Arie Freiberg has just published his new book called Regulation in Australia. The following is from the Federation Press website:
Regulation in Australia is the successor to Freiberg’s well-received title The Tools of Regulation published in 2010. This substantially enlarged work adopts an expansive approach to government regulation, viewing it as an arm of public policy that provides an understanding of what governments do and how they do it, rather than as a technical exercise in rule-making and compliance.
Over 17 chapters, Regulation in Australia provides a comprehensive analysis of the nature of regulation, its historical origins in Australia and its development over the past two centuries, why governments regulate and who regulates whom at the federal, state and local government levels.
Management of the regulatory process, the principles of good regulation and red tape in regulation are examined. The role of soft law, prescriptive, performance-based and principle-based regulation, as well as the use of rewards and incentives in regulation is also explored. How governments use economic, transactional informational and structural regulatory tools and authority tools is extensively discussed. The book examines why people or organisations do or do not comply, what enforcement measures can be used in the event of non-compliance and broad regulatory strategies used by governments.
Further information is available from the Federation Press website.

Government Vaccination Campaign & More on the Tasmanuan School Age Changes

According to reports on Yahoo 7 News and News.com.au the Federal Government has launched a new campaign to encourage children to vaccinate their children.

ABC Online carried a report on the outcome of a poll on the proposed Tasmanian school age changes.

13 August 2017

Childcare Provider Calls for Governments to Reduce Rents

According to a report in The Daily Telegraph, Goodstart Early Learning has called on governments to reduce the cost of rent for premises in order to reduce childcare fees.

7 August 2017

Outdoor Space at Childcare Centres

The Herald Sun newspaper recently published a story on waivers granted to some childcare centres in Melbourne from the outdoor space requirements of the National Regulations.

2 August 2017

Proposal to Lower School Age in Tasmania - More News

The media are increasingly covering this issue and its impact on childcare services. The Circular Head Chronicle carried a story on the campaign against the changes. ABC Online had a story on the possible impact on childcare fees.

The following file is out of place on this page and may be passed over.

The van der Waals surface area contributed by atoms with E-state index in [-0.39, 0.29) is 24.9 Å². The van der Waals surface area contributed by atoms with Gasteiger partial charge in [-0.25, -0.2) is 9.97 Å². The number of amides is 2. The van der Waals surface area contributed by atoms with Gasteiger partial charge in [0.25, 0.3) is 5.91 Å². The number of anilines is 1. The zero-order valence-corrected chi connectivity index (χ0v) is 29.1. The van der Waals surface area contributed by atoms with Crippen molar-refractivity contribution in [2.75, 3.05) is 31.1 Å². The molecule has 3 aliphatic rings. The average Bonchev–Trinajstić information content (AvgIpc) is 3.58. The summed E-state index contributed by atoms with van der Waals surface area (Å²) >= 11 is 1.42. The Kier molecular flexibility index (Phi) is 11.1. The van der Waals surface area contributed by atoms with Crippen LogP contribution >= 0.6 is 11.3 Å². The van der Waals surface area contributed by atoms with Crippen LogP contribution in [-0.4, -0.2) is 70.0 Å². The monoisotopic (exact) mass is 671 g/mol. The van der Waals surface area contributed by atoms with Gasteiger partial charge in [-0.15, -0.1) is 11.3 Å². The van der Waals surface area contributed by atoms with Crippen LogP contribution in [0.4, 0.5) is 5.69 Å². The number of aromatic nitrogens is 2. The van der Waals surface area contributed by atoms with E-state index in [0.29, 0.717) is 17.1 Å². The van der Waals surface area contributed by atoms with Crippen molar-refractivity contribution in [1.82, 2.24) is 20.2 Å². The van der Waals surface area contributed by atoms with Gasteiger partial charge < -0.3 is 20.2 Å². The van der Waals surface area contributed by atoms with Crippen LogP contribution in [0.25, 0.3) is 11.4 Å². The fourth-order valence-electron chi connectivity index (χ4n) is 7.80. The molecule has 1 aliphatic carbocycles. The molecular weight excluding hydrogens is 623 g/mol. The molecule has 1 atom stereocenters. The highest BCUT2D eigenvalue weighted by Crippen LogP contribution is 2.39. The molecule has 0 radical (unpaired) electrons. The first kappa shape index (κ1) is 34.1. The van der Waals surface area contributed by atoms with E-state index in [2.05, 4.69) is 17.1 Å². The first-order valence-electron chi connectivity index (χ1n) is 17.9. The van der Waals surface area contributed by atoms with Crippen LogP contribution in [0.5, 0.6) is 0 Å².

30 July 2017

Refusal of Service Waiver: Brisbane City Child Care Pty Ltd v Dalton

This is a very interesting case heard by the Queensland Supreme Court in which the applicant (Brisbane City Child Care Pty Ltd) sought a review of the decision of the respondent (Queensland Department of Education and Training - the Regulatory Authority in Queensland under the National Law) to refuse to grant a service waiver. It is significant because it is an application for review of a decision by the Regulatory Authority outside the review provisions outlined in section 192 of the National Law. In fact the National Law does not provide for any review of a decision by the Regulatory Authority to refuse to grant a waiver. Instead, the application for review was made under the power of the Queensland Supreme Court to review administrative decisions on administrative law principles. It is likely that such reviews are available in other States and Territories depending on the applicable legislation.

The full facts are set out in the judgment. However, in brief, the applicant is an approved provider and operates a service (Brisbane City Child Care). It applied for a service waiver, under section 87, from the outdoor space requirements of regulation 108(2) in respect to "infants" only. It also sought to amend its service approval to allow it to care for more than 147 children the service was allowed to care for. The application was based on the reasoning that if at any one time only 60% of the total number of children were outside, then the outdoor space requirement for children could be reduced to 60% of the 7m2 which would otherwise apply (i.e. 4.2 m2). 

The Department refused to grant the service waiver and the approved provider sought administrative review by the Supreme Court under the provisions of the Judicial Review Act 1991 to get the decision set aside. The grounds on which it relied were:
  • breach of the rules of natural justice
  • failure to take into account relevant considerations
  • taking into account irrelevant considerations
  • making errors of law in the form of misconstruction of particular legislative provisions.
The Court found that one of the grounds had been made out by the approved provider:
I have found that the decision made by the respondent should be set aside with effect from the day it was made because of the respondent’s failure to comply with the requirements of procedural fairness (para. 73)

Specifically, the Court found that the natural justice hearing rule had been breached. The hearing rule requires that the "...party liable to be directly affected by the decision is to be given the opportunity of being heard. That would ordinarily require the party affected to be given the opportunity of ascertaining the relevant issues and be informed of the nature and content of adverse material." (Court quoting Commissioner for Australian Capital Territory Revenue v Alphaone Pty Ltd, at para. 38). Paragraphs 38-52 outline the specific breaches of the rule by the Department.

South Australia's Proposed Laws Banning Unvaccinated Children from Childcare

The South Australian Government is proposing introducing such laws along similar lines to that of Victoria and NSW and is seeking feedback until 31 August 2017. The Advertiser carried a story on the proposal.

23 July 2017

NSW Liability for Child Abuse Legislation